Jeff Austin

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Jeff Austin
Austin performing at the 2007 High Sierra Music Festival
Austin performing at the 2007 High Sierra Music Festival
Background information
Born(1974-04-25)April 25, 1974
Arlington Heights, Illinois, United States
DiedJune 24, 2019(2019-06-24) (aged 45)
Seattle, Washington, United States
GenresProgressive bluegrass
Jam band
Years active1998–2019
LabelsFrog Pad Records
SCI Fidelity Records
Vanguard Records
Yep Roc Records

Jeff Austin (April 25, 1974 – June 24, 2019) was an American mandolinist and singer best known for being a founding member of the Yonder Mountain String Band.


Although Austin was born in Arlington Heights, Illinois, United States,[1] he grew up in Elk Grove Village, Illinois and attended Rolling Meadows High School.[1] Austin attended the University of Cincinnati, but soon made his way to Urbana, Illinois, where he met future banjoist Dave Johnston. Receiving a request from Johnston to perform in his band The Bluegrassholes, Austin picked up the mandolin for the first time. After some time, Austin moved to Nederland, Colorado;[2] Johnston, after seeking improvement in his playing ability, also moved to Nederland. While attending a club called the Verve, Austin met Adam Aijala and Ben Kaufmann, with whom he and Johnston would form the Yonder Mountain String Band (YMSB) in 1998.[2]

In late 2013, Austin announced that he would be taking a leave of absence from YMSB due to the pending birth of his daughter. On April 23, 2014, the band announced an amicable parting of ways with Austin, citing creative differences and conflicting career goals.[3]

In 2014, Austin formed the Jeff Austin Band (jAb).[4] While jAb saw many different lineups, it remained active until the time of his death.

On February 10, 2015, Austin released his solo debut album The Simple Truth on Yep Roc Records. The project features the likes of Cody Dickinson, the Royal Horns, Todd Snider, Jennifer Hartswick, Brendan Bayliss and Sarah Siskind, as well as jAb members at the time Danny Barnes, Ross Martin and Eric Thorin.[5]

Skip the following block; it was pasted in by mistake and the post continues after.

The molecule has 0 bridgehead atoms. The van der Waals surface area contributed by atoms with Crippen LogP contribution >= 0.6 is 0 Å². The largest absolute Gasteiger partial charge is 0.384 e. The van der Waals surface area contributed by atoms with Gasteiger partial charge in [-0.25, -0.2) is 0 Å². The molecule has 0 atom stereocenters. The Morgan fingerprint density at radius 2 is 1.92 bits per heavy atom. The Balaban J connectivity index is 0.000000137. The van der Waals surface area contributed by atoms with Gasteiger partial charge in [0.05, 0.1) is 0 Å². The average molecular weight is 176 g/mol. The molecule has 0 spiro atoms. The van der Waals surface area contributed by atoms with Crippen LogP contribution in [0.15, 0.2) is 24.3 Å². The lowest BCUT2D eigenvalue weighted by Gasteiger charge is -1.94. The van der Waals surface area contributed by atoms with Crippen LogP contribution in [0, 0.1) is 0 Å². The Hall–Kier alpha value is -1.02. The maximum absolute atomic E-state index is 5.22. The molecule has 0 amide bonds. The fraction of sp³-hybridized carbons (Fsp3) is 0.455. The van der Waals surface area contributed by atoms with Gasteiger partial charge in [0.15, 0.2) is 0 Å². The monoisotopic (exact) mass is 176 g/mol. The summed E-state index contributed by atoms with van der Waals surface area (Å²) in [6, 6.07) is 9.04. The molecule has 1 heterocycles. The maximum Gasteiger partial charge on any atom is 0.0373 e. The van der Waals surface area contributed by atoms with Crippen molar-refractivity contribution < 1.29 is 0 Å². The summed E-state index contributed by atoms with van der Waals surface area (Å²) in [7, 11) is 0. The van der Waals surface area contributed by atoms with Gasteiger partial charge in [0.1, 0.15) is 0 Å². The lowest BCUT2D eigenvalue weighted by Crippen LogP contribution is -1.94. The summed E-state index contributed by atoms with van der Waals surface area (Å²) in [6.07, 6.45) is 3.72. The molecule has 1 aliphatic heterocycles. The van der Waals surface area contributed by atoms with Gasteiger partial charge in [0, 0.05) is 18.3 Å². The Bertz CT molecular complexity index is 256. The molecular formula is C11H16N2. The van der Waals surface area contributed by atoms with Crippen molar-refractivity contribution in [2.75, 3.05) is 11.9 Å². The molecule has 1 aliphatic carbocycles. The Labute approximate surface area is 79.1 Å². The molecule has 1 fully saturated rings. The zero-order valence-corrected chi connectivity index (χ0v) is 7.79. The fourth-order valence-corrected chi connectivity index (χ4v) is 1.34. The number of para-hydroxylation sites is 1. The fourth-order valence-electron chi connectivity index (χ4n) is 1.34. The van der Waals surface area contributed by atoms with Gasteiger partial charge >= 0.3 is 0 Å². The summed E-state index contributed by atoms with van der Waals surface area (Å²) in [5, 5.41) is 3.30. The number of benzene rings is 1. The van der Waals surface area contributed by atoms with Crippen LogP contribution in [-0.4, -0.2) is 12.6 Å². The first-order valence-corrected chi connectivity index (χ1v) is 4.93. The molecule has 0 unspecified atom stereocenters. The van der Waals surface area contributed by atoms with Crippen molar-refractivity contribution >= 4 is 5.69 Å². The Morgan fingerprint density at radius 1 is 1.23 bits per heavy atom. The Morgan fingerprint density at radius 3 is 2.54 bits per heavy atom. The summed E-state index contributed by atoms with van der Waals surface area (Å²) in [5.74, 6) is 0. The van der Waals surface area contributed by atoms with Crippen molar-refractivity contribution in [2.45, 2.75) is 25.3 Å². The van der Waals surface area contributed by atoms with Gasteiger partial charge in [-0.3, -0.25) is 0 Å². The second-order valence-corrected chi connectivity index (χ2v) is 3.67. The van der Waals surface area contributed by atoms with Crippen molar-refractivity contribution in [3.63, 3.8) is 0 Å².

Jeff Austin died on June 24, 2019.[6]

Side projects[edit]

In March 2004, Austin released a full-length studio album with Chris Castino (The Big Wu) called Songs from the Tin Shed. This album of wistful cowboy music features Nick Forster and included guest appearances by Darol Anger, Sally Van Meter and Noam Pikelny.

In February 2006, Austin recorded Rex (Live at the Fillmore), a live album under the band name Grateful Grass featuring fellow musicians Keller Williams and Keith Moseley (The String Cheese Incident). Available only for digital download, the album features non-traditional bluegrass versions of songs by the Grateful Dead with 100% of the proceeds going to the Rex Foundation.[7]

In 2010, he partnered with Brendan Bayliss of Umphrey's McGee to form a group called 30db. They put out an album called One Man Show on May 11, 2010 and played a small seven-show tour in May 2010 to promote the new album. Joining them on tour was Cody Dickinson from the North Mississippi Allstars, Nick Forster from the bluegrass band Hot Rize and Boulder-based Eric Thorin.

In 2013, Austin contributed the theme music and closing credits to the documentary, I Know That Voice.[8]


  1. ^ a b "The Band; Jeff Austin Biography". Yonder Mountain Enterprises. 2001. Archived from the original on November 11, 2006. Retrieved 2006-12-07.
  2. ^ a b Demming, Mark. "Yonder Mountain String Band Biography". AllMusic, LLC. Retrieved 2019-06-30.
  3. ^ "Jeff Austin Leaving Yonder Mountain String Band". Jambands. 23 April 2014.
  4. ^ "Jeff Austin Band". JamBase. Retrieved 28 August 2019.
  5. ^ "Jeff Austin "The Simple Truth" Out February 10, 2015 On Yep Roc". Jeff Austin — Official Website.
  6. ^ "Jeff Austin, Formerly Of Yonder Mountain String Band, Has Passed Away". LiveforLivemusic. 25 June 2019.
  7. ^ Keller Williams album for REX charity Archived 2008-06-11 at the Wayback Machine,, May 7, 2008, Retrieved May 7, 2008.
  8. ^ ""I Know That Voice" — New documentary featuring original music from Jeff Austin". Jeff Austin — Official Website.

External links[edit]